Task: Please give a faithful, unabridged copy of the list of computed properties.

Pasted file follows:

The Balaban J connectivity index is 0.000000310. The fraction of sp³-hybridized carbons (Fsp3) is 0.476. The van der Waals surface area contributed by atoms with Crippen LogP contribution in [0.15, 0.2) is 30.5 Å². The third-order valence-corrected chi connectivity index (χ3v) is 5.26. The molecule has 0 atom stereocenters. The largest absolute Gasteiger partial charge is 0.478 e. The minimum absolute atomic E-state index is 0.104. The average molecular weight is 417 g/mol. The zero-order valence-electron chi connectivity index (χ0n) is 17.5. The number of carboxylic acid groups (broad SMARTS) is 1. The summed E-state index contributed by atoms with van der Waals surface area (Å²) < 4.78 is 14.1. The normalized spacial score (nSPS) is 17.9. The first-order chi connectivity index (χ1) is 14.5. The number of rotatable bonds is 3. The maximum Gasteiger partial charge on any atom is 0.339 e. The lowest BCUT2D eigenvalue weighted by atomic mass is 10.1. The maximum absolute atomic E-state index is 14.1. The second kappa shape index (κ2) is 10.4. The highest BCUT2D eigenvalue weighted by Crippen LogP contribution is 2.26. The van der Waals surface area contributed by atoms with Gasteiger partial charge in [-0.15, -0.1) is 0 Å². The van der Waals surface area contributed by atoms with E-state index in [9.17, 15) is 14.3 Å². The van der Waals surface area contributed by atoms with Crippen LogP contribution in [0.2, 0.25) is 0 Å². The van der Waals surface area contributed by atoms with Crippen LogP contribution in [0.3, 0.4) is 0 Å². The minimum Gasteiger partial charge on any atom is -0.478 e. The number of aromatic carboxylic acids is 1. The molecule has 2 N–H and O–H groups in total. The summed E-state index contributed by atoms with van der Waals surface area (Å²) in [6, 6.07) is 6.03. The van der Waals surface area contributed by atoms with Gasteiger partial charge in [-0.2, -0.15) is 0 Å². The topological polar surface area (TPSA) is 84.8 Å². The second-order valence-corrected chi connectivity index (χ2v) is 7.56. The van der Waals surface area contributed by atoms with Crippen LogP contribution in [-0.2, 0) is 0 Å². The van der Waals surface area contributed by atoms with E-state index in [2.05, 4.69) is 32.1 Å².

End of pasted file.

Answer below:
The Balaban J connectivity index is 0.000000310. The fraction of sp³-hybridized carbons (Fsp3) is 0.476. The van der Waals surface area contributed by atoms with Crippen LogP contribution in [0.15, 0.2) is 30.5 Å². The third-order valence-corrected chi connectivity index (χ3v) is 5.26. The molecule has 0 atom stereocenters. The largest absolute Gasteiger partial charge is 0.478 e. The minimum absolute atomic E-state index is 0.104. The average molecular weight is 417 g/mol. The zero-order valence-electron chi connectivity index (χ0n) is 17.5. The number of carboxylic acid groups (broad SMARTS) is 1. The summed E-state index contributed by atoms with van der Waals surface area (Å²) < 4.78 is 14.1. The normalized spacial score (nSPS) is 17.9. The first-order chi connectivity index (χ1) is 14.5. The number of rotatable bonds is 3. The maximum Gasteiger partial charge on any atom is 0.339 e. The lowest BCUT2D eigenvalue weighted by atomic mass is 10.1. The maximum absolute atomic E-state index is 14.1. The second kappa shape index (κ2) is 10.4. The highest BCUT2D eigenvalue weighted by Crippen LogP contribution is 2.26. The van der Waals surface area contributed by atoms with Gasteiger partial charge in [-0.15, -0.1) is 0 Å². The van der Waals surface area contributed by atoms with E-state index in [9.17, 15) is 14.3 Å². The van der Waals surface area contributed by atoms with Crippen LogP contribution in [0.2, 0.25) is 0 Å². The van der Waals surface area contributed by atoms with Crippen LogP contribution in [0.3, 0.4) is 0 Å². The minimum Gasteiger partial charge on any atom is -0.478 e. The number of aromatic carboxylic acids is 1. The molecule has 2 N–H and O–H groups in total. The summed E-state index contributed by atoms with van der Waals surface area (Å²) in [6, 6.07) is 6.03. The van der Waals surface area contributed by atoms with Gasteiger partial charge in [-0.2, -0.15) is 0 Å². The topological polar surface area (TPSA) is 84.8 Å². The second-order valence-corrected chi connectivity index (χ2v) is 7.56. The van der Waals surface area contributed by atoms with Crippen LogP contribution in [-0.2, 0) is 0 Å². The van der Waals surface area contributed by atoms with E-state index in [2.05, 4.69) is 32.1 Å².